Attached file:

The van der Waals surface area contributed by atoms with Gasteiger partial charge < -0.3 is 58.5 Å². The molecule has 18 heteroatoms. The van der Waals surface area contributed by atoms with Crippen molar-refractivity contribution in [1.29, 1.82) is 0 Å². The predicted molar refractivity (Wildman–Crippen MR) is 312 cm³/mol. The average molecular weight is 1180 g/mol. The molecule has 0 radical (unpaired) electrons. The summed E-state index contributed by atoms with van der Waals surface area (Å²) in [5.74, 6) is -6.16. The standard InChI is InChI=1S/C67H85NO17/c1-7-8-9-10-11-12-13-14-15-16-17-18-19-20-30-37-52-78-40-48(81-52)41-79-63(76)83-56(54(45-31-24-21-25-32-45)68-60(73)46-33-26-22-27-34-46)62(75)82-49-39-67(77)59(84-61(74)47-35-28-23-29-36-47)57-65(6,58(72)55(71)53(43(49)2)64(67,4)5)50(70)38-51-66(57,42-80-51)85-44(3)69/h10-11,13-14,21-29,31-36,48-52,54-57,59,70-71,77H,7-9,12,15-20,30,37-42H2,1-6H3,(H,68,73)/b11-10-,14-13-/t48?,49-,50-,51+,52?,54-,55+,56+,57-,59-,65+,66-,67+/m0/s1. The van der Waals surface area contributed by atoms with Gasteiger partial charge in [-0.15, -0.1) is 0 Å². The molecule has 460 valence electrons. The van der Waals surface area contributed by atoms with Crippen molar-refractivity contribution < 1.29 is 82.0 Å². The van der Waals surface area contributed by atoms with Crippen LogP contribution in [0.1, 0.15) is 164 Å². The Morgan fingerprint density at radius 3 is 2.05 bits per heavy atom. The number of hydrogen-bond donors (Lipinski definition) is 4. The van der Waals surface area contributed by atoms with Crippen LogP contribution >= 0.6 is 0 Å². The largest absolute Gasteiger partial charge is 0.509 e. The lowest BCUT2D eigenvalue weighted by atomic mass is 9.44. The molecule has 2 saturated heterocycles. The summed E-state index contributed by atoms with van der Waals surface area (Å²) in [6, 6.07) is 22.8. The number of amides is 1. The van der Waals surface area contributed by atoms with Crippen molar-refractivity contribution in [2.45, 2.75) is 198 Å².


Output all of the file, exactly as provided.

The van der Waals surface area contributed by atoms with Gasteiger partial charge < -0.3 is 58.5 Å². The molecule has 18 heteroatoms. The van der Waals surface area contributed by atoms with Crippen molar-refractivity contribution in [1.29, 1.82) is 0 Å². The predicted molar refractivity (Wildman–Crippen MR) is 312 cm³/mol. The average molecular weight is 1180 g/mol. The molecule has 0 radical (unpaired) electrons. The summed E-state index contributed by atoms with van der Waals surface area (Å²) in [5.74, 6) is -6.16. The standard InChI is InChI=1S/C67H85NO17/c1-7-8-9-10-11-12-13-14-15-16-17-18-19-20-30-37-52-78-40-48(81-52)41-79-63(76)83-56(54(45-31-24-21-25-32-45)68-60(73)46-33-26-22-27-34-46)62(75)82-49-39-67(77)59(84-61(74)47-35-28-23-29-36-47)57-65(6,58(72)55(71)53(43(49)2)64(67,4)5)50(70)38-51-66(57,42-80-51)85-44(3)69/h10-11,13-14,21-29,31-36,48-52,54-57,59,70-71,77H,7-9,12,15-20,30,37-42H2,1-6H3,(H,68,73)/b11-10-,14-13-/t48?,49-,50-,51+,52?,54-,55+,56+,57-,59-,65+,66-,67+/m0/s1. The van der Waals surface area contributed by atoms with Gasteiger partial charge in [-0.15, -0.1) is 0 Å². The molecule has 460 valence electrons. The van der Waals surface area contributed by atoms with Crippen molar-refractivity contribution < 1.29 is 82.0 Å². The van der Waals surface area contributed by atoms with Crippen LogP contribution in [0.1, 0.15) is 164 Å². The Morgan fingerprint density at radius 3 is 2.05 bits per heavy atom. The number of hydrogen-bond donors (Lipinski definition) is 4. The van der Waals surface area contributed by atoms with Crippen LogP contribution >= 0.6 is 0 Å². The largest absolute Gasteiger partial charge is 0.509 e. The lowest BCUT2D eigenvalue weighted by atomic mass is 9.44. The molecule has 2 saturated heterocycles. The summed E-state index contributed by atoms with van der Waals surface area (Å²) in [6, 6.07) is 22.8. The number of amides is 1. The van der Waals surface area contributed by atoms with Crippen molar-refractivity contribution in [2.45, 2.75) is 198 Å².